How can I get help/support for schizophrenia/schizoaffective disorder?

Note: NAMI volunteers are not medical or mental health professionals, and we cannot offer medical or mental health advice.  The material outlined below is informational and we hope that it helps provide guidance toward getting support.

You may wish to consult our website’s Schizoaffective Disorder and Schizophrenia pages where you will find information on the disorders, current treatments, and ways to support recovery.

The resources below may be of help:

  • NAMI Peer-to-Peer Classes are a free, eight-session educational program for adults with mental health conditions who are looking to better understand themselves and their recovery. Taught by trained leaders with lived experience, this program includes activities, discussions and informative videos. Find a Peer-to-Peer course near you via your local NAMI Affiliate.
  • NAMI Family-to-Family Classes are for families, significant others and friends of people with mental health conditions. Designated as an evidence-based program by SAMHSA, this program facilitates a better understanding of mental health conditions, increases coping skills and empowers participants to become advocates for their family members. Also available in Spanish, De Familia a Familia de NAMI. Find a Family-to-Family course class near you via your local NAMI Affiliate
  • NAMI Connection Support Group is a peer support group for people with mental health conditions. Groups meet weekly, every other week or monthly, depending on location. This program is also available at certain NAMI affiliates in Spanish, as NAMI Conexión. Find a NAMI Connection Support Group near you via your local NAMI Affiliate.
  • NAMI Family Support Group is a support group for family members, significant others and friends of people with mental health conditions. Groups meet weekly, every other week or monthly, depending on location. Find a NAMI Family Support Group near you via your local NAMI Affiliate
  • Cognitive Behavioral Therapy for Psychosis (CBTp) is an evidence-based, structured form of talk therapy for individuals who experience distress related to psychotic symptoms. CBTp was developed as an individual treatment, and later as a group-based intervention, to reduce the psychosis-related distress and improve functioning. To learn more, visit:
  • Schizophrenia & Psychosis Action Alliance (S&PAA) advocates for system change to improve care, support, and equity for people living with schizophrenia and psychosis spectrum disorders. S&PAA provides information, toolkits, videos and support groups for people living with the conditions and their caregivers/allies. 
  • also provides information and online discussion forums for individuals and caregivers affected by schizophrenia and related disorders.
  • Hearing Voices Network is a peer-support organization for people who hear voices, see visions or have other extreme experiences. Visit their website to learn more about support group locations.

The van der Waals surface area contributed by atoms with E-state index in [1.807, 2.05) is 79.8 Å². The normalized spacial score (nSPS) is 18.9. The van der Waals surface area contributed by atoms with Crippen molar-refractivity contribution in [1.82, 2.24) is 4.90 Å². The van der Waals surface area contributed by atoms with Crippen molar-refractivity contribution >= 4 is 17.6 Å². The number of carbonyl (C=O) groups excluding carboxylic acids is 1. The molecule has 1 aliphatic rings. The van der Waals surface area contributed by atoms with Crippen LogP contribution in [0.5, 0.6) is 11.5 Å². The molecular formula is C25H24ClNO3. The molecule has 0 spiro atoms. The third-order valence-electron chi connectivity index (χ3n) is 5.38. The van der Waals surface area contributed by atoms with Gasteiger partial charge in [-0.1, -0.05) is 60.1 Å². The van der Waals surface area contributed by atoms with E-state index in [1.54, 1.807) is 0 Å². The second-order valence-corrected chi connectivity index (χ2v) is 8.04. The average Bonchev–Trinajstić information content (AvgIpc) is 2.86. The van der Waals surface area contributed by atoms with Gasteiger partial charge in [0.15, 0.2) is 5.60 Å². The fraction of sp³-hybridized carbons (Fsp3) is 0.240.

• You may wish to read the book, Surviving Schizophrenia, 7th Edition, by E. Fuller Torrey, which has become the standard reference/handbook book on the disorder. In clear language, the book describes the nature, causes, symptoms, treatment, and course of schizophrenia.  It also explores living with the disease from both the patient and the family's point of view, and how to advocate on behalf of a loved one living with the disorder.  The book can be purchased through online booksellers.
  • SMI Adviser Tool is an initiative by the American Psychiatric Association and the Substance Abuse and Mental Health Services Administration to advance a person-centered approach to care that ensures people living with serious mental illness find treatment and support. Visit their website for information about mental illness, treatment options, support systems, crisis resources and more.

How Can I Get My Loved One to Realize They Need Help?

Often an individual living with a mental health diagnosis – particularly one that involves a serious mental health condition (or one complicated by substance use disorder) – may experience Anosognosia [Ann-knows-egg-NOSE-yuh], a neurological condition that can accompany serious mental illness. Anosognosia affects an individual’s ability to recognize that they have a mental illness. This is especially troubling for families and friends who are often responsible for providing care for their loved one.

To learn techniques for communicating with your loved, and to help them agree to partner in their recovery, we would recommend reading I’m Not Sick, I Don’t Need Help!, a book by Dr. Xavier Amador - a psychologist whose experiences with his own family demonstrated how challenging this phenomenon could be. In his book, Dr. Amador describes Anosognosia and outlines strategies for communicating with a loved one to help them work toward recovery. Portions of the book are accessible to the public on our website here; the book is available in English and Spanish for purchase at online booksellers.

A broader discussion of the strategies of Dr. Amador’s LEAP method, including videos on how to apply the LEAP method, are available for public access here.

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Call: 800-950-NAMI (6264) 

Text: 62640 



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